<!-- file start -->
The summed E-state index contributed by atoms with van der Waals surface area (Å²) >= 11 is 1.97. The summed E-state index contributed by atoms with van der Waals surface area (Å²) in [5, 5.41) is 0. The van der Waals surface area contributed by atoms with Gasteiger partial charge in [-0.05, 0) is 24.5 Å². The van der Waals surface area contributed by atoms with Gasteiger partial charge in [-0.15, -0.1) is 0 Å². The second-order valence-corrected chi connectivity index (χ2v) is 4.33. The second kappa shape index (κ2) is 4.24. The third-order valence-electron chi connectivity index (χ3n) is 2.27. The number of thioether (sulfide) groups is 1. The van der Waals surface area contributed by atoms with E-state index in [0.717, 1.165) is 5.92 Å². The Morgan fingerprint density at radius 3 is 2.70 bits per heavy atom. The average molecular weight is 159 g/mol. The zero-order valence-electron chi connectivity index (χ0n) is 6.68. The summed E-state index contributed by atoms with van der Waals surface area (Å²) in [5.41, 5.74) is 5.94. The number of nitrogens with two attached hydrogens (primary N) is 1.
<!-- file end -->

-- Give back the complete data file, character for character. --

The summed E-state index contributed by atoms with van der Waals surface area (Å²) >= 11 is 1.97. The summed E-state index contributed by atoms with van der Waals surface area (Å²) in [5, 5.41) is 0. The van der Waals surface area contributed by atoms with Gasteiger partial charge in [-0.05, 0) is 24.5 Å². The van der Waals surface area contributed by atoms with Gasteiger partial charge in [-0.15, -0.1) is 0 Å². The second-order valence-corrected chi connectivity index (χ2v) is 4.33. The second kappa shape index (κ2) is 4.24. The third-order valence-electron chi connectivity index (χ3n) is 2.27. The number of thioether (sulfide) groups is 1. The van der Waals surface area contributed by atoms with E-state index in [0.717, 1.165) is 5.92 Å². The Morgan fingerprint density at radius 3 is 2.70 bits per heavy atom. The average molecular weight is 159 g/mol. The zero-order valence-electron chi connectivity index (χ0n) is 6.68. The summed E-state index contributed by atoms with van der Waals surface area (Å²) in [5.41, 5.74) is 5.94. The number of nitrogens with two attached hydrogens (primary N) is 1.